The Benefits of L-Brackets for Cameras

|||The Benefits of L-Brackets for Cameras

The Benefits of L-Brackets for Cameras

By |2018-07-31T21:39:07+00:00July 1st, 2014|Categories: Gear|Tags: |3 Comments

About four years ago, while on a short trip to Moab, I can clearly remember an incident that nearly cost me my camera (and lens, for that matter). I was placing my tripod with camera attached to it into the back of my car, and just as I was about to set it down the camera detached from the tripod head! I was holding the cable release at the time and that (miraculously) kept it from crashing to the concrete below without being unplugged. It was at that moment I knew that I needed a better tripod head system, and as I started to photograph landscapes more and more (with a tripod) then I wanted something I could trust.

I can safely carry my tripod (with camera attached) when using an L-Bracket.

I can safely carry my tripod (with camera attached) when using an L-Bracket.

Eventually I found my way to the L-Bracket system for cameras. An L-Bracket is an L-shaped mount that is fitted to each specific camera model, and mounts securely to the camera. There are also specific types of tripod heads to use with this system that lock the camera in to the tripod very well. The reason it is L-shaped is so that you can easily photograph both horizontally or vertically without having to tilt your tripod head completely sideways.

The reason I am such a fan of this system is because I know that my camera is securely attached to the tripod. I can hold my tripod over my shoulder while walking on trails without worrying if the camera would fall off the mount. I can also very quickly switch between vertical and horizontal without straining my tripod, which makes it much easier to work with. It is also very easy to get to the battery compartment, which is great if you are set up for your shot and need to quickly change out your battery.


I would definitely recommend this setup (L-Bracket and tripod head) for anyone who uses a tripod on a regular basis. The “disadvantage” of this type of gear is that the L-Bracket is semi-permanently attached to the camera; you can remove it, but it takes an Allen wrench to get it off, and it is made to stay attached to the camera. I also use my camera off-tripod as well, and for me it does not get in the way, but it does add some noticeable bulk.

BTW, I use the Really Right Stuff system for my camera L-Brackets and tripod equipment and love the quality of their products. There are also other affordable alternatives out there as well.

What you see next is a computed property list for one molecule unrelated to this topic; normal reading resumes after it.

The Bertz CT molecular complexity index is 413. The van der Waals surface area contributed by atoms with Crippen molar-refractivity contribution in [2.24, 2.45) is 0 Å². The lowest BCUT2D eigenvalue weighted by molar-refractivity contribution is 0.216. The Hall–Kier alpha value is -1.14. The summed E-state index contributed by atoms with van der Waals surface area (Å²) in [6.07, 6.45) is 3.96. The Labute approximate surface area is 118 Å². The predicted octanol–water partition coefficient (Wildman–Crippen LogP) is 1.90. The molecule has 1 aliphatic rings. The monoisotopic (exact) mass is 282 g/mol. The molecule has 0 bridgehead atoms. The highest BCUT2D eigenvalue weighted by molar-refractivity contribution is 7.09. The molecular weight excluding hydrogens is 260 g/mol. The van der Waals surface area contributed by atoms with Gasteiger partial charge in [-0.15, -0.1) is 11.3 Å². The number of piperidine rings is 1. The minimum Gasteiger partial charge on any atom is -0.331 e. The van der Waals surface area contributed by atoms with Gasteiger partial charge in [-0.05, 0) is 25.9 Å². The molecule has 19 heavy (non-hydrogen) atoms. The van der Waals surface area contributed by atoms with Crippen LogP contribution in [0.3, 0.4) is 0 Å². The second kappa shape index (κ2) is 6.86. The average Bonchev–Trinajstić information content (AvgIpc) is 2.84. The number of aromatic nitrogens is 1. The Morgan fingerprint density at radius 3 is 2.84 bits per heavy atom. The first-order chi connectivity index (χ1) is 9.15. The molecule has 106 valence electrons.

About the Author:

Nicole S. Young is a professional photographer and published author whose love of photography and teaching has grown into an online business where she creates training materials and resources for other photographers. Nicole is best known for her books on food photography, but is widely versed in a variety of photographic genres, including landscape, travel, lifestyle, and even underwater photography. You can learn more about Nicole's work on her website,


  1. Paul Parkinson LRPS July 1, 2014 at 8:14 am - Reply

    One thing I would add to this – from personal, recent, experience…

    When you switch from a “click into place” plate to a “slide in” plate such as Arca Swiss, ALWAYS double check the camera is properly seated, locked and secure.

    I thought my Canon 5D3 and 24-70 mk2 was securely locked in place with my nice and shiney new Kirk L-Plate and let go. Only to see the camera and lens fall (in very slo-mo) to the concrete around 6 feet down.

    Amazingly, the camera still worked and the lens was fine. After a few days of use a large crack appeared next to the hot shoe mount and I took it in to be repaired. £350 ($600) later it’s back to normal with new top and back casing. The electronics were fine, as was the lens. I was, on reflection, very very lucky. It could have been far worse.

    Double check the camera is secure before you let go!!

  2. Patrick July 4, 2014 at 12:22 am - Reply

    I don’t understand why the use of an L-bracket would mean the camera is attached more securely to the tripod head. My tripod head came with a plate which has to be attached to the camera with a screw (just like your L-bracket). It does not detach easily. I think all has to do with you checking if your camera is attached securely onto the tripod head, whatever plate/bracket you use…

    • Nicole S. Young July 4, 2014 at 8:03 am - Reply

      L-Brackets usually need an Allen wrench to screw them into place, whereas most other tripod plates are hand-tightened. I’m sure that there are tripod systems out there that are going to do a reliable job, but for me I like L-plates for pretty much every reason I mentioned above.

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